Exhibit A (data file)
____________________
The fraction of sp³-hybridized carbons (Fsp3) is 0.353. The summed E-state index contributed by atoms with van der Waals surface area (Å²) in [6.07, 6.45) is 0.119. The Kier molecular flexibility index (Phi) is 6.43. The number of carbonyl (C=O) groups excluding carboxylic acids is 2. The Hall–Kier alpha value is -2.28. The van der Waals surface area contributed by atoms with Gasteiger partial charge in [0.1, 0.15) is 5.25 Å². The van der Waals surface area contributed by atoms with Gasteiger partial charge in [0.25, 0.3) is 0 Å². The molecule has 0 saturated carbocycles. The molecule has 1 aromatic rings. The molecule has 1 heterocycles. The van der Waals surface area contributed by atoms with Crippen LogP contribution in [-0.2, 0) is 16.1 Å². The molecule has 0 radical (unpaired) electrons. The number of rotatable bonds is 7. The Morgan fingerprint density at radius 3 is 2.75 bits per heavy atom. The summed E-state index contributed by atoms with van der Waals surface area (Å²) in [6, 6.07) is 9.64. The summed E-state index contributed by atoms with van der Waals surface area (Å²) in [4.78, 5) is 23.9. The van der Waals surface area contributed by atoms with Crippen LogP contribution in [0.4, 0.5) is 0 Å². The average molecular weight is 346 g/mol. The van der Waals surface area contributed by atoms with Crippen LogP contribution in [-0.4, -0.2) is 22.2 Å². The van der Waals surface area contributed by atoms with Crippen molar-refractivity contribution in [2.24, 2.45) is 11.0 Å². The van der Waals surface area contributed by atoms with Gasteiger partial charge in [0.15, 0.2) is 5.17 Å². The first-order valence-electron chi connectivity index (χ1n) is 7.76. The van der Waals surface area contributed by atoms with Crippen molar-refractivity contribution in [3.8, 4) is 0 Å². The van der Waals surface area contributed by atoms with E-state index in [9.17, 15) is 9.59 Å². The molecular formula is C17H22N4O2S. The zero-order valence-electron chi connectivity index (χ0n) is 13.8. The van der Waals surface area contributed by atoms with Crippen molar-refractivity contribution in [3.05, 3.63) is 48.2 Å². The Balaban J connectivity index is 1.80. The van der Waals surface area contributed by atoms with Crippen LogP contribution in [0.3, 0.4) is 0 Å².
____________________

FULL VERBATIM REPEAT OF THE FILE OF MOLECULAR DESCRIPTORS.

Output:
The fraction of sp³-hybridized carbons (Fsp3) is 0.353. The summed E-state index contributed by atoms with van der Waals surface area (Å²) in [6.07, 6.45) is 0.119. The Kier molecular flexibility index (Phi) is 6.43. The number of carbonyl (C=O) groups excluding carboxylic acids is 2. The Hall–Kier alpha value is -2.28. The van der Waals surface area contributed by atoms with Gasteiger partial charge in [0.1, 0.15) is 5.25 Å². The van der Waals surface area contributed by atoms with Gasteiger partial charge in [0.25, 0.3) is 0 Å². The molecule has 0 saturated carbocycles. The molecule has 1 aromatic rings. The molecule has 1 heterocycles. The van der Waals surface area contributed by atoms with Crippen LogP contribution in [-0.2, 0) is 16.1 Å². The molecule has 0 radical (unpaired) electrons. The number of rotatable bonds is 7. The Morgan fingerprint density at radius 3 is 2.75 bits per heavy atom. The summed E-state index contributed by atoms with van der Waals surface area (Å²) in [6, 6.07) is 9.64. The summed E-state index contributed by atoms with van der Waals surface area (Å²) in [4.78, 5) is 23.9. The van der Waals surface area contributed by atoms with Crippen LogP contribution in [0.4, 0.5) is 0 Å². The average molecular weight is 346 g/mol. The van der Waals surface area contributed by atoms with Crippen LogP contribution in [-0.4, -0.2) is 22.2 Å². The van der Waals surface area contributed by atoms with Crippen molar-refractivity contribution in [2.24, 2.45) is 11.0 Å². The van der Waals surface area contributed by atoms with Gasteiger partial charge in [0.15, 0.2) is 5.17 Å². The first-order valence-electron chi connectivity index (χ1n) is 7.76. The van der Waals surface area contributed by atoms with Crippen molar-refractivity contribution in [3.8, 4) is 0 Å². The van der Waals surface area contributed by atoms with E-state index in [9.17, 15) is 9.59 Å². The molecular formula is C17H22N4O2S. The zero-order valence-electron chi connectivity index (χ0n) is 13.8. The van der Waals surface area contributed by atoms with Crippen molar-refractivity contribution in [3.05, 3.63) is 48.2 Å². The Balaban J connectivity index is 1.80. The van der Waals surface area contributed by atoms with Crippen LogP contribution in [0.3, 0.4) is 0 Å².